No one begins a transformation project aiming for it to fail, but many are challenged because the right foundations have not been laid. Government organisations, suppliers and partners all want to deliver on the initial business case, minimise risk, increase predictability, and meet time and budget targets. However, things can quickly go wrong if careful thought is not given to creating conditions for success from the beginning.
Starting with the right paperwork and structure is key to a successful digital transformation
From my decades of project experience, I’ve learned it’s vital to control projects through five key documents:
- Contract – provides the standard terms and conditions that apply to all work on the project
- Commercial terms – describes charges, responsibilities, assumptions, timescales and milestones that apply
- Proposal – the full scope of the project tasks
- Purchase Order(s) – customer funding approval. Beware if this seeks to override the above documents
- Contractual Change Note (CCN) – protocols define who must sign them.
There will undoubtedly be hard bargaining to get to the initial agreement. The purpose of the paperwork is not to ‘get one over’ on the other party but to be clear about what is to be done, who is going to do it, the charges and how to manage changes or disputes while minimising impact.
Define the AS IS as well as the TO BE
A critical success factor for any successful digital transformation project is the time spent defining the AS IS architecture, the TO BE architecture and the plan, broken into phases, to get from one to the other. Without these, signed up by all, the risk of things being missed and the project being compromised is immense.
If a project starts without clarity, even as the result of an omission rather than deception, then there is scope for conflict. Transparency is always the best practice, both between parties and all those working on the project. If people do not understand ‘the rules’ of the project, then their decisions and actions can have major time and financial implications, which could impact successful delivery.
Holding an effective project initiation, regular project and steering committee meetings should identify, monitor and resolve issues.
Create a comprehensive agreement that handles change
A good agreement identifies the prerequisites that are required for a project to commence. It includes the responsibilities of each party, the impact of a party not meeting their responsibilities, key milestones, acceptance criteria, termination dates, and how deliverables will be accepted and documented.
The biggest danger to a project is when change is not identified and controlled. A good practice is to document and agree on potential changes with a CCN. Whenever an accepted deliverable requires change, it has to be the subject of a CCN. If there is any fixed price element to the project, then changes must be agreed upon by CCN.
Starting a change without prior agreement may compromise the design because of knock-on impacts. A customer might assume that a change is included in the original contract. The supplier might assume the opposite. The risk may not be properly considered, and the customer may repudiate the change.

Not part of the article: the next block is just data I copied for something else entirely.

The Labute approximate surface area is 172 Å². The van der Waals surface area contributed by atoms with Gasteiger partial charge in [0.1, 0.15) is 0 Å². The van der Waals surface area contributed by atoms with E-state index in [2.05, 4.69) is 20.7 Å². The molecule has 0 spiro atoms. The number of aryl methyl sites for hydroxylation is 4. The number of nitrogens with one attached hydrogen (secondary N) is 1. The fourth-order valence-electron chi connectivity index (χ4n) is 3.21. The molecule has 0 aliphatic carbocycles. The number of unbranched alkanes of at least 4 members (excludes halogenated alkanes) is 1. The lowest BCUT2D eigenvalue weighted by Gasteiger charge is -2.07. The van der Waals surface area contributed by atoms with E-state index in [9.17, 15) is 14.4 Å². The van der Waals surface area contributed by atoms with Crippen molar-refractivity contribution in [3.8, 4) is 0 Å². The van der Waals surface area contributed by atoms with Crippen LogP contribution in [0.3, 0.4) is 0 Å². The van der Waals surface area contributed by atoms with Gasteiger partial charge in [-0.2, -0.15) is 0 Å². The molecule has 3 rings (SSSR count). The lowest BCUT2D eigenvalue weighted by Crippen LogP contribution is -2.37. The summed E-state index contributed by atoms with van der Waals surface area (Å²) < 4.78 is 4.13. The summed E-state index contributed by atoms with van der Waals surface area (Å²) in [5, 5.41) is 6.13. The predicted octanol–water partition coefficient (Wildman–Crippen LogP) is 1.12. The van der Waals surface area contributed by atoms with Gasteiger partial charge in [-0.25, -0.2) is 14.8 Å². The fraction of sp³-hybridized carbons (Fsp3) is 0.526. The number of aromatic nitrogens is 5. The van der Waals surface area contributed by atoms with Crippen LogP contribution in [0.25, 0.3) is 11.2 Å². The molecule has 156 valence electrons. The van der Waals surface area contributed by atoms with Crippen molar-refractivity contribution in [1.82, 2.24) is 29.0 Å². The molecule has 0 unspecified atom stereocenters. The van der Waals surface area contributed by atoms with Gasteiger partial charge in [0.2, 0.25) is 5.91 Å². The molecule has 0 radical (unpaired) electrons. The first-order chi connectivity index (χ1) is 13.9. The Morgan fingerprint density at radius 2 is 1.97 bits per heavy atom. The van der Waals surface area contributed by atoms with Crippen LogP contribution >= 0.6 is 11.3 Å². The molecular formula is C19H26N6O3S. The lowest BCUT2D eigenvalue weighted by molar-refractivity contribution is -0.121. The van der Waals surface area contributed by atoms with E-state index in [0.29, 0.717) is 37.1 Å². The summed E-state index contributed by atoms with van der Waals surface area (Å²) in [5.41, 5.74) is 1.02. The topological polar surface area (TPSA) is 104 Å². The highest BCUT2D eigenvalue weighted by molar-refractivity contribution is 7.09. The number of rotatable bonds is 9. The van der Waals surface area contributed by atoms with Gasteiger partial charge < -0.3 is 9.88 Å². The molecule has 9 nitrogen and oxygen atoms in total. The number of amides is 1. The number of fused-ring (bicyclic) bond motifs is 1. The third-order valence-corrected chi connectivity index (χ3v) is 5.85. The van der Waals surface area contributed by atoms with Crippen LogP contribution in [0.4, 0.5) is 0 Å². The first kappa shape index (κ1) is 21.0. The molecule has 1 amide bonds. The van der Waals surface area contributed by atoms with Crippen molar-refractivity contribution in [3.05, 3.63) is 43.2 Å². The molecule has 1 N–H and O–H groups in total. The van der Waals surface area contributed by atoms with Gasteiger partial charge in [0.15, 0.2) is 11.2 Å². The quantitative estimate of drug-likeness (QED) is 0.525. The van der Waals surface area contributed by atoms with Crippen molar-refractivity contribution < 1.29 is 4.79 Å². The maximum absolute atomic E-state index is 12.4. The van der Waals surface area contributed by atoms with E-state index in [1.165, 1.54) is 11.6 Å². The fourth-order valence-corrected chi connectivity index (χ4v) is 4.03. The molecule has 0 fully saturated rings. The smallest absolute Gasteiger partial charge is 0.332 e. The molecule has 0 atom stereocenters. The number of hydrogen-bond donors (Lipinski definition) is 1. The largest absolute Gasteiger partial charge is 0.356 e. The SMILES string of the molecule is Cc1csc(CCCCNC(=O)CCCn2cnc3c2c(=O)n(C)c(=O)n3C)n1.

The status of Purchase Orders must be clear. Is signing a Statement of Work (SOW) or CCN sufficient? Is a PO for a change mandatory or just a customer process? What happens if the customer’s processes do not align with the actual contract, and finance cannot pay invoices if a PO is exceeded, even if the PO is not part of the contract?
Whenever possible, make no changes during an individual phase. Group change requests, redesign and authorise as a package for completion in the next phase to avoid incremental “death-by-a-thousand-cuts” and to allow time for proper consideration.
Failure to resolve any of these points is a recipe for chaos.
Regular reporting for successful transformation
An effective way for a supplier to provide clear documentation on progress is to create another document called a Target Price Status Report (TPSR), where the supplier reports on; the initial estimate, work to date, forecast to go and projected over or understand.
If such reports are provided regularly, for example, each month with timesheets, then the customer is kept fully informed on progress and spending. This provides the information and opportunity to challenge these figures regularly while there is still time to rectify any issues, maintain relationships and keep the project on track.
Structure, procedures and reliability
Both customers and suppliers crave reliability and predictability. Therefore, organisations must discuss the strengths and weaknesses of their respective teams and how to share responsibilities and risks and address challenges.
An agreement on roles and responsibilities, change management procedures, and reporting provisions are essential in the contract. These need to be as ‘light touch’ as possible so that they are easy to follow rather than burdensome, eating into valuable project time.
If a project is going to fail, then it is better it fails fast. Identify the problems and stop. Take the actions needed to address fundamental issues and then restart. It is cheaper in the long term.
The great thing is that all parties enter into projects as partners, seeking to deliver the outcome for the agreed amounts and fully commit to meeting their respective responsibilities. Successful projects should provide positive outcomes for all parties, not allow one side to exploit the other to cope with unreasonable changes or have a supplier maximise profits at the expense of excellence. A successful project is truly a win-win and can lead to long-lasting, productive partnerships between customers and suppliers, so it’s worth laying the right foundations from the beginning.